I was there to support the Accessible Environments team of the design and engineering company Arup who over several years have worked tirelessly to support our work as a small local charity – we were initially approached by this team because they were interested in doing some fundraising for a local charity that supported disabled people.
We soon found further common ground, and the relationship has since led to Arup training service users and staff to carry out access audits and providing placements for young people with a learning disability in their high-tech, high performance and yet awesomely inclusive work environment.
Our relationship with Arup really exemplifies a voluntary sector organisation and a business working together at its best. What I’ve learned is that when the corporate world engages with charities and voluntary sector organisations, some key elements determine the long-term value achieved. Below I identify 3 of them:
One is around the importance of shared values, in this case focusing on a genuine commitment to pursuing inclusion and community participation. The most effective outcomes come from working with businesses like Arup that embrace the same outcomes we care about and approach them with the same respect, rigour and commitment.
That attitude is also demonstrated by the staff of John Lewis, Oxford Street, when they take our students on work placements throughout the store. They have a genuine personal commitment to helping young people with a learning disability succeed. That’s shown wonderfully when we have events at the store to mark student achievements and staff from all departments flock to take part in the celebrations – not because they are told to or have to but because, like our supporters at Arup, they care about the lives and progress of the young people their company hosts.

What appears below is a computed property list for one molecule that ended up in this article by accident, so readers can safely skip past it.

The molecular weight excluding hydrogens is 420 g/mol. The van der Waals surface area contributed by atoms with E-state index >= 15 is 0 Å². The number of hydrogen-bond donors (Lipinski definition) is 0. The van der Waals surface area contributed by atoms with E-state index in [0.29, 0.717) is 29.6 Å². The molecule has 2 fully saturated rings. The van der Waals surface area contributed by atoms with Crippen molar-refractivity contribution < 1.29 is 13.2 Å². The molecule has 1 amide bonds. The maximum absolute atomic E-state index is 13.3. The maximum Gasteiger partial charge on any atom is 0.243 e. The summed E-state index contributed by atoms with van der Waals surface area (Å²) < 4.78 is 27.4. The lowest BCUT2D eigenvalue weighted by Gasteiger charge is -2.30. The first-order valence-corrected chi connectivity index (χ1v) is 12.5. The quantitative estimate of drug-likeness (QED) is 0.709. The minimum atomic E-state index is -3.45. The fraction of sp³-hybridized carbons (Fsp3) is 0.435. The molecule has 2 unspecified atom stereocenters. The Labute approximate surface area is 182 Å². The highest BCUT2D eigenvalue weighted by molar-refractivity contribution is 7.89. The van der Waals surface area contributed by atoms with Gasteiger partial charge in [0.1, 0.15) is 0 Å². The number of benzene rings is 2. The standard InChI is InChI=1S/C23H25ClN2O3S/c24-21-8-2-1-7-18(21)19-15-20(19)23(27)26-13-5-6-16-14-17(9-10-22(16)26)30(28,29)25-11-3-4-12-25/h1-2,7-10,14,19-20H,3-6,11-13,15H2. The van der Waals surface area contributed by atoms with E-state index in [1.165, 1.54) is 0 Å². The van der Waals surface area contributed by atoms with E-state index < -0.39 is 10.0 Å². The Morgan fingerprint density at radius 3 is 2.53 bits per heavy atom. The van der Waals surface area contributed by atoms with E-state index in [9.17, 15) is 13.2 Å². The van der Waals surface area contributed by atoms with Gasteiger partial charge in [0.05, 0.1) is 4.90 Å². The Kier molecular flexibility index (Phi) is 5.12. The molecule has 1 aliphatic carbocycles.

Last year, I also spent an evening at the 15th birthday celebrations of The Front Yard Company a small social enterprise who share their beautifully designed building with a community of other makers and designers across the road from our offices. My invitation came about because, over the last few years, due to some wonderfully supportive and collaborative interactions with the Front Yard Company. They designed and supplied the plant lockers which decorate the road outside our building and provide places for cyclists to securely lock their bikes. Most importantly, they also worked with our students with a learning disability to place and fill them with bulbs and bushes.
The celebrations were a wonderfully warm and vibrant evening with the diverse guests and speakers showing how deeply embedded this little company is in their part of North London. The company chose to mark their place and story in the community by highlighting organisations nearby, including Elfrida Rathbone Camden (ERC). The company is so physically close to our location they see our young people, families, and staff coming in and out every single day. They value all our stakeholders as neighbours and contributors to the local community too.